Portal:University of Oxford

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Coat of arms of the University of Oxford

The University of Oxford (informally "Oxford University" or "Oxford"), located in the English city of Oxford, is the oldest surviving university in the English-speaking world and is regarded as one of the world's leading academic institutions. Although the exact date of foundation remains unclear, there is evidence of teaching there as far back as the 11th century. After disputes between students and Oxford townsfolk in 1209, some academics fled north-east to Cambridge, where they established what became the University of Cambridge. The two "ancient universities" have many common features and are sometimes collectively and colloquially referred to as "Oxbridge". For more than a century, Oxford has served as the home of the Rhodes Scholarship, which brings students from a number of countries to study at Oxford as postgraduates. (more about the university...)

The colleges of the university, of which there are 38, are autonomous self-governing institutions. All students and teaching staff belong to one of the colleges, or to one of the six Permanent Private Halls (religious foundations that admit students to study at Oxford). The colleges provide tutorials and classes for students, while the university provides lectures and laboratories, and sets the degree examinations. Most colleges accept undergraduate and postgraduate students, although some are for graduate students only; All Souls does not have students, only Fellows, while Harris Manchester is for students over the age of 21. All the colleges now admit both men and women: the last single-sex college, St Hilda's, began to admit men in 2008. The oldest colleges are University, Balliol, and Merton, established between 1249 and 1264, although there is dispute over when each began teaching. The most recent new foundation is Kellogg College, founded in 1990, while the most recent overall is Green Templeton College, formed in 2008 as the result of a merger of two existing colleges. (more about the colleges...)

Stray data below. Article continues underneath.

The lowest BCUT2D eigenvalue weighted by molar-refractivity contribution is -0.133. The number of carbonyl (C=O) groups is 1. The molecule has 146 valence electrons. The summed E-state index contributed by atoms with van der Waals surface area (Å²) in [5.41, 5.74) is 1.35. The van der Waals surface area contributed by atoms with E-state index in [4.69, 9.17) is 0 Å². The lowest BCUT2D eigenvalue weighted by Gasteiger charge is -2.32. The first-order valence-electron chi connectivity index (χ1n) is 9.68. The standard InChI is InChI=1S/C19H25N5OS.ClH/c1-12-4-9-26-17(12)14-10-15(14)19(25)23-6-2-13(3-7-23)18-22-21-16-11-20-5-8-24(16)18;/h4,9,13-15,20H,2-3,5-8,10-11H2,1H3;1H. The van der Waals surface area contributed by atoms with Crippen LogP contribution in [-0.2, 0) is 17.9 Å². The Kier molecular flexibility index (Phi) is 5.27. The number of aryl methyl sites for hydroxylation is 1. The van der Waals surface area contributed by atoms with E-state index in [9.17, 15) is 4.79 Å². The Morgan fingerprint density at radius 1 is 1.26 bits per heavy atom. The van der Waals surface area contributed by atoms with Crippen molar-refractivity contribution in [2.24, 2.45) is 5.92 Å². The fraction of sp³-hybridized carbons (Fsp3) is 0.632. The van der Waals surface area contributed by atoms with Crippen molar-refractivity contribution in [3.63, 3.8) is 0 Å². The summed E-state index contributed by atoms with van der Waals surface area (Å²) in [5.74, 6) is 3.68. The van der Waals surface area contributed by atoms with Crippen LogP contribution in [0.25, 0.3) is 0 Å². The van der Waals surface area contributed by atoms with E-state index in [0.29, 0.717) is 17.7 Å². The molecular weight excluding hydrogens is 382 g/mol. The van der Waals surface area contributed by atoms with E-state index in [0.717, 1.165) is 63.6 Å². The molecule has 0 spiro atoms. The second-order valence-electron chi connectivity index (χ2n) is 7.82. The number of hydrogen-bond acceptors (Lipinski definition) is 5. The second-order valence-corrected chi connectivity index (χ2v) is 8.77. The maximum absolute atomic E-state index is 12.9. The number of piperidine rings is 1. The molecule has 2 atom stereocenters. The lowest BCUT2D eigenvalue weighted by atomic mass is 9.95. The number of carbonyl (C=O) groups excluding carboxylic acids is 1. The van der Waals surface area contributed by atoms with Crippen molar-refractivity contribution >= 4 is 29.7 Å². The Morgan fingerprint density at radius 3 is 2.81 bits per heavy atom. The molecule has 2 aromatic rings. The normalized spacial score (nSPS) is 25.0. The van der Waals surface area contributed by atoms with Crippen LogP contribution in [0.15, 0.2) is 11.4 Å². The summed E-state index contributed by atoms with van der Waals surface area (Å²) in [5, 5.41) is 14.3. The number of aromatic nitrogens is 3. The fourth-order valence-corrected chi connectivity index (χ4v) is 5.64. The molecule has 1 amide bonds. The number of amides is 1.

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Jesus College, Oxford

The main buildings of Jesus College are located in the centre of Oxford between Turl Street, Ship Street, Cornmarket and Market Street. Jesus College was founded in 1571 by Queen Elizabeth I, upon the petition of a Welsh clergyman, Hugh Price. The foundation charter gave to the college the land and buildings of White Hall, a defunct academic hall, to which new buildings were added. The first quadrangle, which included the hall, chapel, and principal's lodgings, was completed between 1621 and 1630; it has been described as "small and pretty" and possessing "a curious charm". Construction of the second quadrangle began in the 1630s and was completed in about 1712. Further buildings were erected in a third quadrangle during the 20th century, including science laboratories, a new library, and additional accommodation. The chapel was extensively altered in 1864; one historian of the college described the work as "ill-considered". The Fellows' Library, restored in 2007, contains 11,000 antiquarian books. A project to build new student and teaching rooms opposite the college was completed in 2010. Eleven parts of the college are listed buildings. (Full article...)

Selected biography